First if you’re new to the Amazon MP3 downloader and you’re running Debian check out the howto on the Ubuntu forums. It’s very helpful.
Now on to my complaints (that’s what blogs are for right?)
I think it’s pretty cool that Amazon released their MP3 downloader program for Linux. That’s about the only nice thing I have to say about it. Well not really. They package it for Debian and a whole bunch of other distros so they get credit for that too.
My first gripe is that they only distribute a 32 bit x86 version. Compiling and packaging this for x86_64 (amd64) would take such a small amount of effort on their part it isn’t funny. On the client side installing a 32 bit application is a real pain. You’ve gotta stumble through downloading the 32 bit libraries by hand. Utilities like getlibs make it much less painful but it’s still not nearly as good as the dependency tracking that are built into .deb files for a reason.
But the reason I’m writing this is that, after about 3 months using this application without any problems it broke this week. After buying 2 albums it started giving me an error: “Can’t connect. Please check your internet connection…” That’s just insulting guys. I’ve got Pandora streaming, 2 ssh sessions, an imap and a VPN connection open and you’re gona tell me to check my internet connection. Right.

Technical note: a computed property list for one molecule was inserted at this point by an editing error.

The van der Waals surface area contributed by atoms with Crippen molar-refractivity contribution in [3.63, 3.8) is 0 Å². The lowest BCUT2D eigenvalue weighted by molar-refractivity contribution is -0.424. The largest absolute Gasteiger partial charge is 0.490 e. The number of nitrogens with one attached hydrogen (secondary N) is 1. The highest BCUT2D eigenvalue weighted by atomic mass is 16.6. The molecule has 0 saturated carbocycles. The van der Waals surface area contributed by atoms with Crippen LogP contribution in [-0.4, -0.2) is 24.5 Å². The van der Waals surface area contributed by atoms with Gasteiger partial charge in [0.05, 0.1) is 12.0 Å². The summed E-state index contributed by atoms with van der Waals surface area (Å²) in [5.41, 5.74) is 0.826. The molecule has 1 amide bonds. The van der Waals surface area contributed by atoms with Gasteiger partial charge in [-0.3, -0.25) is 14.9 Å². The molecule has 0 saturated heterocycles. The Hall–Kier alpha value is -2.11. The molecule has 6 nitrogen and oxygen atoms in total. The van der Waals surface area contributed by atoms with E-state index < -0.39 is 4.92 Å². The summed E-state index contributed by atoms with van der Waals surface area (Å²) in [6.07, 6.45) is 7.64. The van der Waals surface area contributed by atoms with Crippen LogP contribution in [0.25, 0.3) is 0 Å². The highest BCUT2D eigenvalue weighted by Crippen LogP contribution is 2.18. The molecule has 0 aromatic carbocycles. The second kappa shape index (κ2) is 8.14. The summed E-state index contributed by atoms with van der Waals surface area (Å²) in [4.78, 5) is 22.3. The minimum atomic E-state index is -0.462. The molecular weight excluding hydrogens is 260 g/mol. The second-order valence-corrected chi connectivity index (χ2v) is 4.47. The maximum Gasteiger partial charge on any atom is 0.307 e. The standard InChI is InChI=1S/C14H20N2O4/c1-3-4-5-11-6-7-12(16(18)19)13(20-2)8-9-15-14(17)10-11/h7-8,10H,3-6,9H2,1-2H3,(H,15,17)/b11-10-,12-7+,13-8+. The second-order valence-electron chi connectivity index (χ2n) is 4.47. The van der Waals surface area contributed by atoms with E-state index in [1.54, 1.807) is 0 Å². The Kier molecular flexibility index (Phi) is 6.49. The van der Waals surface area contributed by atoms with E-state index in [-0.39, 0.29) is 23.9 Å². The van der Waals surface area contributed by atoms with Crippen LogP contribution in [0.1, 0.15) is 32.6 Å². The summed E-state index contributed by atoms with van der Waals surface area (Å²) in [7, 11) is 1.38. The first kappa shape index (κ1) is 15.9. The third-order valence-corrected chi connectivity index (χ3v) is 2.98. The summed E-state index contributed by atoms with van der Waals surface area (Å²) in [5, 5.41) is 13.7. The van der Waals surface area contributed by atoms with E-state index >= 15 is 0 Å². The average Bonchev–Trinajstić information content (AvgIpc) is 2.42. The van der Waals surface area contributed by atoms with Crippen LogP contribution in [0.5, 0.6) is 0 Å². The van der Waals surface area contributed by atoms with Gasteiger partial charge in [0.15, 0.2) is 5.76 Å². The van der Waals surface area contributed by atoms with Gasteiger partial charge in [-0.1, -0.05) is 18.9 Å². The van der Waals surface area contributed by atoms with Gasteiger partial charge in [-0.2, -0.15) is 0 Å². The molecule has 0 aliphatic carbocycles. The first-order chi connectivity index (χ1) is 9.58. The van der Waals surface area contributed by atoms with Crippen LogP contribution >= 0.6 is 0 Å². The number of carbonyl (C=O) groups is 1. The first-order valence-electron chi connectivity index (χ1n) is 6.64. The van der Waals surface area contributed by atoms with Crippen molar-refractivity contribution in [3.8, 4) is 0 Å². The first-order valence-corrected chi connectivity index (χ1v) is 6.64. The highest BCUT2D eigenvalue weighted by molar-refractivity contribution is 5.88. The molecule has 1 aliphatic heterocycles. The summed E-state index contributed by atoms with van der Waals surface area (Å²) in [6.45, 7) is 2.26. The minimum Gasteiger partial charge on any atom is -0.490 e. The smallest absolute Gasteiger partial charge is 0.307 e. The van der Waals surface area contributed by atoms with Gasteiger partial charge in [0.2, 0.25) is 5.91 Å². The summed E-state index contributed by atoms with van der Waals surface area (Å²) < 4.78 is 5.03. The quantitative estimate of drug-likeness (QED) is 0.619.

So after mucking around for a while it turns out this is due to a dependency on the lib32nss-mdns package. Their deb package didn’t have lib32nss-mdns as a dependency so how was I supposed to know?. Even stranger is how suddenly after 2 months of using the downloader (and probably $200 spent on music) it suddenly stopped working. Why’d it work before? My guess is they updated (aka broke) something on the server side and since they don’t expose their application through an apt repository there was no way to notify users except by breaking the client application.
After finally figuring out what’s wrong I just went ahead and downloaded the new version of the Amazon MP3 client … just to find out that a few failed attempts to download your purchase will cause Amazon to lock you out. That’s right, I can’t download my MP3s because they broke their client. Now I’ve gotta go through customer service and ask Amazon to unlock my music. What a joke.
But there is hope: there’s a command line client for the Amazon mp3 store that’s opensource. I haven’t tried it yet but if this thing breaks again I’ll make the switch.